Physically, the 512MB model differs from 256MB 6800 Ultra boards in that it is longer and includes some extra power circuitry, much of which is covered by a secondary passive heatsink. It employs the same six-pin power input youíd expect on any other high-end PCI Express graphics card, and the board sports a very similar active cooler for its graphics processor. Interestingly, only half of the onboard memory modules are blanketed with aluminum RAM-sinks. The other eight 1.6ns modules run bare.
Naturally, the cardís core specifications remain unchanged. It wields 16 parallel pixel pipelines, Shader Model 3.0 compliance, and PureVideo technology. Absolutely nothing is different about the graphics processor itself. Memory is one of only two variables here.
The idea is that anyone with enough money to buy one or two of these 512MB cards is also planning to use a nice display. Thankfully, BFG had the foresight to employ two, dual-link DVI connectors, each of which supports resolutions up to 2048x1536 at 85Hz. Youíll get away with up to 1920x 1080 at 60 Hz using the single-link port featured on 256MB Ultra cards. But if you really want to go big, Appleís 30-inch Cinema HD display, for instance, requires a dual-link DVI output for operation (BFGís product manager makes the clarification that the 30-inch Cinema HD is not supported in SLI mode, though). Previously, this was a feature only available on high-end Quadro cards, so including it with the GeForce 6800 Ultra is a big deal for graphics professionals.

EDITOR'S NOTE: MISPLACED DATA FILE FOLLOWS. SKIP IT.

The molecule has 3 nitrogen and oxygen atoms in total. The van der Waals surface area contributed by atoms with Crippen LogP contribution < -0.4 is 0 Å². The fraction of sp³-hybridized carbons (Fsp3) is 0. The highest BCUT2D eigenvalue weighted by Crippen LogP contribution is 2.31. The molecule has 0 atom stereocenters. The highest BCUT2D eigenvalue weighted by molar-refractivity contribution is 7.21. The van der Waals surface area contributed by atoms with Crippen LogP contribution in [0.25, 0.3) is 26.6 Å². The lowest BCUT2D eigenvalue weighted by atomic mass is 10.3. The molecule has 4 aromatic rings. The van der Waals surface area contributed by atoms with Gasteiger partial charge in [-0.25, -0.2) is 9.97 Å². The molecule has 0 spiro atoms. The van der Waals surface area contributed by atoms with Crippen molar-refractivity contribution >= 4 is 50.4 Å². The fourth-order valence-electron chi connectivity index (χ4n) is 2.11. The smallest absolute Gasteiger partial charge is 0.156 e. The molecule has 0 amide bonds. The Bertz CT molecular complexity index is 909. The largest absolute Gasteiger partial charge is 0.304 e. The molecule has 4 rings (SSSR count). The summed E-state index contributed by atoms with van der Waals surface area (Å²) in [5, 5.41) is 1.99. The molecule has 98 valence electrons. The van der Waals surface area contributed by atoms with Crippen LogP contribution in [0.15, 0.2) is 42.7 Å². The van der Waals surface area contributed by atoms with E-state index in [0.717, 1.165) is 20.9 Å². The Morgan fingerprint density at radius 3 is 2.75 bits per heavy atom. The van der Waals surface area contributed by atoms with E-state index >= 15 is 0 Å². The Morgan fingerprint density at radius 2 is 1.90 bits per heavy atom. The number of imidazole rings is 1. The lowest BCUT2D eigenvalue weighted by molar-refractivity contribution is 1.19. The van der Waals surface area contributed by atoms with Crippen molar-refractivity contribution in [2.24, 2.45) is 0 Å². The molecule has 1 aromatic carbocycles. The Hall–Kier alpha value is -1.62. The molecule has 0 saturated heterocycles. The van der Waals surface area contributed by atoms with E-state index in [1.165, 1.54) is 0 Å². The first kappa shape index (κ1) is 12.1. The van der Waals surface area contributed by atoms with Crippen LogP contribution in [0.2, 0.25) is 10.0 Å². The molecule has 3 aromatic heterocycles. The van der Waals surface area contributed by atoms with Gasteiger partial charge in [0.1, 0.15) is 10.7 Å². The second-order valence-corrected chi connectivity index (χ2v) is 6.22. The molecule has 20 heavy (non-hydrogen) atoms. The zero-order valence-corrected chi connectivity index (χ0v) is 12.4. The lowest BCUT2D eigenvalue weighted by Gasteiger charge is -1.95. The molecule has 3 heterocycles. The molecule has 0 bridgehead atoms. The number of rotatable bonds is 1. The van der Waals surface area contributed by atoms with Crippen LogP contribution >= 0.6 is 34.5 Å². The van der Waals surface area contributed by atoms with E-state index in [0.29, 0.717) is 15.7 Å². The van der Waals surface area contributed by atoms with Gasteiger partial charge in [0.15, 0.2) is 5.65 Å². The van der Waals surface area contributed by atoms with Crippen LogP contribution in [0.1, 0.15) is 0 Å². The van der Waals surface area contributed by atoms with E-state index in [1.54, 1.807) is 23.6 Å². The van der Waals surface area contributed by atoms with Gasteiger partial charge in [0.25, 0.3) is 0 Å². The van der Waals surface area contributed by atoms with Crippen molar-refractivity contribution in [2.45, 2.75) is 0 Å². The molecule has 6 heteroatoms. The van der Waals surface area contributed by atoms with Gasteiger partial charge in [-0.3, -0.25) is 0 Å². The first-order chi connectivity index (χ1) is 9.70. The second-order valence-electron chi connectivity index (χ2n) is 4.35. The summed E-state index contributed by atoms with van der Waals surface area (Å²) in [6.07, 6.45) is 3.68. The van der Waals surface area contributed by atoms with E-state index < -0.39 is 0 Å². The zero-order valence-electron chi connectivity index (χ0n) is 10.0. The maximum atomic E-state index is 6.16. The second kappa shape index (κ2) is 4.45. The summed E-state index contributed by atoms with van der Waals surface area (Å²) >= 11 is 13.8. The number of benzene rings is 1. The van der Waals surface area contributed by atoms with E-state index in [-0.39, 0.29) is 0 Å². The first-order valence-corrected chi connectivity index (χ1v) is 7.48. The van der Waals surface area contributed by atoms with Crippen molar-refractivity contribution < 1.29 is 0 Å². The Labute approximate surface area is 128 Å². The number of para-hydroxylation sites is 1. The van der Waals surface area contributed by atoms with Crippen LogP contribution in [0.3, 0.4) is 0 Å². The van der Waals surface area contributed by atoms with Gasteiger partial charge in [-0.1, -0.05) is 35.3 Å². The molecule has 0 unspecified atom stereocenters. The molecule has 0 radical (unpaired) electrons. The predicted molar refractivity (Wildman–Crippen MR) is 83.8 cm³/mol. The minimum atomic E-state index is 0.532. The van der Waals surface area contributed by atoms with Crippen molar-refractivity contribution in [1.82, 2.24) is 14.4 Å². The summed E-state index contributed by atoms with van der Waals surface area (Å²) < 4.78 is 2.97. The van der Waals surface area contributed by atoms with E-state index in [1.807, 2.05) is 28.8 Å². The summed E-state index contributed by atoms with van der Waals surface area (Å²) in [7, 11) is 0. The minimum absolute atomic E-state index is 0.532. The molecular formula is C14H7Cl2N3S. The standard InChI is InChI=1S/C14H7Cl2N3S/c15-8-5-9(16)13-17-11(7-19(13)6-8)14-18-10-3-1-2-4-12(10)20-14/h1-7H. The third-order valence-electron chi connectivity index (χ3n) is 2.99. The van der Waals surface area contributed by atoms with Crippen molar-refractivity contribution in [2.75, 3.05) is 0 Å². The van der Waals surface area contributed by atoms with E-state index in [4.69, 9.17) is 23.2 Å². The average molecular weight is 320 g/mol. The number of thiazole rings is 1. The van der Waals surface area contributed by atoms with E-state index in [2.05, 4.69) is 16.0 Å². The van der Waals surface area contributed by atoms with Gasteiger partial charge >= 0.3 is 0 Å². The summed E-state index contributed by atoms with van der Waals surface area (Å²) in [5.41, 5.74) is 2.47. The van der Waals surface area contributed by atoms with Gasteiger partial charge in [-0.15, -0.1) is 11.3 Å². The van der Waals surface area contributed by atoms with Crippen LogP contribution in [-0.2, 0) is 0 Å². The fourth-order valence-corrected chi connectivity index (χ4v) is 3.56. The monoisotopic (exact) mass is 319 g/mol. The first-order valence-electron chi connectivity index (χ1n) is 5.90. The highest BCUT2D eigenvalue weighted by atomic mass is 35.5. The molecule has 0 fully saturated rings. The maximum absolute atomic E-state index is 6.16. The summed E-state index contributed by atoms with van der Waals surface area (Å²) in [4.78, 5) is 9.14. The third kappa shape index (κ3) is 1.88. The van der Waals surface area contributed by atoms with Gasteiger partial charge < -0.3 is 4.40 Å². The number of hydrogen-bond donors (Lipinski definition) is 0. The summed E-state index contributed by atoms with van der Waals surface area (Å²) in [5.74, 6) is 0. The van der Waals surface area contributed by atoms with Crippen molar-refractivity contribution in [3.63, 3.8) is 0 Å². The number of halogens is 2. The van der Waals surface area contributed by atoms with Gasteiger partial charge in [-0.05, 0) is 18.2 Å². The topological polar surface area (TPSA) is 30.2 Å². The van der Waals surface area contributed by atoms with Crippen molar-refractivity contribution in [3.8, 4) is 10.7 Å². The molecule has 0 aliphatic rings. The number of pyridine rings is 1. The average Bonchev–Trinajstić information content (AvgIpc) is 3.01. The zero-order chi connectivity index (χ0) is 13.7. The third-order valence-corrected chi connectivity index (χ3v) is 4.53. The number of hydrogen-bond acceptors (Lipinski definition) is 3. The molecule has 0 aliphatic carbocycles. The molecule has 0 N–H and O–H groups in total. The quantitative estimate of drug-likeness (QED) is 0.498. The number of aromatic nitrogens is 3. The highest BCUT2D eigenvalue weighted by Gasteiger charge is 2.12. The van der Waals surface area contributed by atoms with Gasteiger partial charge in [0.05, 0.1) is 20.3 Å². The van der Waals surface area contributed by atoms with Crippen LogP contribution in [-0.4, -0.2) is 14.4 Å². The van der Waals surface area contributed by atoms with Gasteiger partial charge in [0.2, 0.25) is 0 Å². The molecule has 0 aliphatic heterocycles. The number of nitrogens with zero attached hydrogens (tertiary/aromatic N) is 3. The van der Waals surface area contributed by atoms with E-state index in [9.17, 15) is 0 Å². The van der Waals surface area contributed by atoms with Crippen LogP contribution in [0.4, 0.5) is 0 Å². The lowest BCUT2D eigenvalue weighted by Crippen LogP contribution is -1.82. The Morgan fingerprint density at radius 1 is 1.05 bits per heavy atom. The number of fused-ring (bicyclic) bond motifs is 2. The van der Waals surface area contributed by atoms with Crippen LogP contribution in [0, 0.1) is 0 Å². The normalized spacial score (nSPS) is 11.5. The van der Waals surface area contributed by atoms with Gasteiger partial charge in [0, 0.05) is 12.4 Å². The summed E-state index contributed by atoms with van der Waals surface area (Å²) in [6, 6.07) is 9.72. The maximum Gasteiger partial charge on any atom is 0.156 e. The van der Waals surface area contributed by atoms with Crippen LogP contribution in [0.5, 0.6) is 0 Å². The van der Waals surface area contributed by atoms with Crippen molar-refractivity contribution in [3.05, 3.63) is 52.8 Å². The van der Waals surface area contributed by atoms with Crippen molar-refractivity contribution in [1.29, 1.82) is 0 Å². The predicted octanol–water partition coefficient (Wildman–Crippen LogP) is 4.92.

Understanding that those improvements alone make it hard to stomach a $999 purchase, BFG bundles the card with a handful of value-added extras. Thereís an 80mm case fan with blue LED lighting, Teflon pads for the bottom of your mouse, a t-shirt that lets everyone know you bought a 512MB graphics card, and a full copy of Far Cry. Though the bundle doesnít make a huge difference in the grand scheme of things, Far Cry is a great game and the other items are each useful in their own ways. Just donít wear that t-shirt on a first date.